The website was called Zooomr and it launched on October 28th, 2005. After it was picked-up by many Silicon Valley news sites, I received a phone call from a Mr. Ron Conway, a very famous angel investor, who promptly invested in my company and tremendously helped me navigate Silicon Valley. I can still remember opening-up a new bank account and asking the teller if there were any limits on how much money could be transferred! (laugh)

Helping a new Software-bound Japan Emerge

With the success of Zooomr, I started to think about the impact that software had on the entire world. One evening while dining with friends, we started to talk about how more Asians (particularly Chinese) were going to start connecting to the Internet. We also started to talk about how hard it was to do business in Japan. At that moment, I was excited. Something inside of me wanted to grow. Later that night when I returned home, I opened-up the JAL website and for whatever reason, bought a ticket for Japan departing the next week.
kristopher_img02Being born in the 80s, my childhood in America was surrounded by many Japanese products and services, from Toyota to Nintendo, Sony to Onkyo — I had Japanese pocket organizers and watches — I was a child of Japan, or at least Japanese innovation.

The major takeaway from the 80s and now is that Japan is still very much a hardware-centric society. Up until very recently, many devices from Japan lacked the smooth feeling that a software controlled environment provides. Yes, software is buggy — the Japanese have no tolerance for faulty engineering, which can be hard to master in the software world. In reality, as software and debug processes become more robust I foresee a second Japanese device boom in the near future. This hardware-software two-touch combination will also give Japan more room to grow with the rest of the world. I am lucky to be at the forefront.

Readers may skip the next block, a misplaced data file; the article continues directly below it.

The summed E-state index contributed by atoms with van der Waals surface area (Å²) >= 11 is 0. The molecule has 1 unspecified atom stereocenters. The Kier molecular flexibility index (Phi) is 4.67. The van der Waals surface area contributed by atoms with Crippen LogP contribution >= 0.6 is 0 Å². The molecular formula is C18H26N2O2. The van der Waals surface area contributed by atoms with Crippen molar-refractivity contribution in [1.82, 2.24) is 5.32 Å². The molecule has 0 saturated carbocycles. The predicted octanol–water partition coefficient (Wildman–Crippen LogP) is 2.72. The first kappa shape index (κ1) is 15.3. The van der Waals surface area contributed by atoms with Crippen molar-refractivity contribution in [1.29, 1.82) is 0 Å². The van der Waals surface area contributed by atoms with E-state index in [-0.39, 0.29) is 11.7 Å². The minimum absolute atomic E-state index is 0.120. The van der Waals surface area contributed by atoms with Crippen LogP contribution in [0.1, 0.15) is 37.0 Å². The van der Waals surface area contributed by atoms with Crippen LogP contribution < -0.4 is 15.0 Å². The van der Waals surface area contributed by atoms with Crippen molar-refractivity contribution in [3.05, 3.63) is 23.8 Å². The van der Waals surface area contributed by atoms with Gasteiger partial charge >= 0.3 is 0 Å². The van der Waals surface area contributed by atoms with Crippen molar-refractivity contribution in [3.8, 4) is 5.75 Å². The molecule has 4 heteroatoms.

Better Networking Technology Will Make for a More Innovative Society

Imagine a world where the photos on your digital camera are instantly available to share on your smartphone or instantly ready for adding to a presentation that you will give later in the day. Imagine being connected without the feeling of connectivity. The biggest problem that the Japanese and other hardware makers face — even application developers — is simply this: “how do I connect everything?” And, everyone reinvents the wheel. Everyone gets security wrong. Everyone gets connectivity wrong.

I have fixed this problem and the fix is called “Ever.” With Ever, hardware and software makers alike can for once and for all easily and securely, connect. And it gets better from there: Ever is node-to-node based, which means that all communication takes the shortest path to reach its destination. It will become the fastest, most secure way to do communication and media transport.

From my point of view, hardware developers, Japan and the world around, want to get in on the connectivity of the Internet. For that “how?” there is now a definite reply: Ever. Better Networking Technology will make for a more Innovative Society. The more connected we are as people and the devices that support people, the faster we can get to the next step in our continual evolution.

As a resident of the Kyoto, Osaka and Kansai region I am happy to share all of the innovation that is taking part here and excited about what it will mean for the world at large.

Kristopher Tate
CEO, connectFree k.k.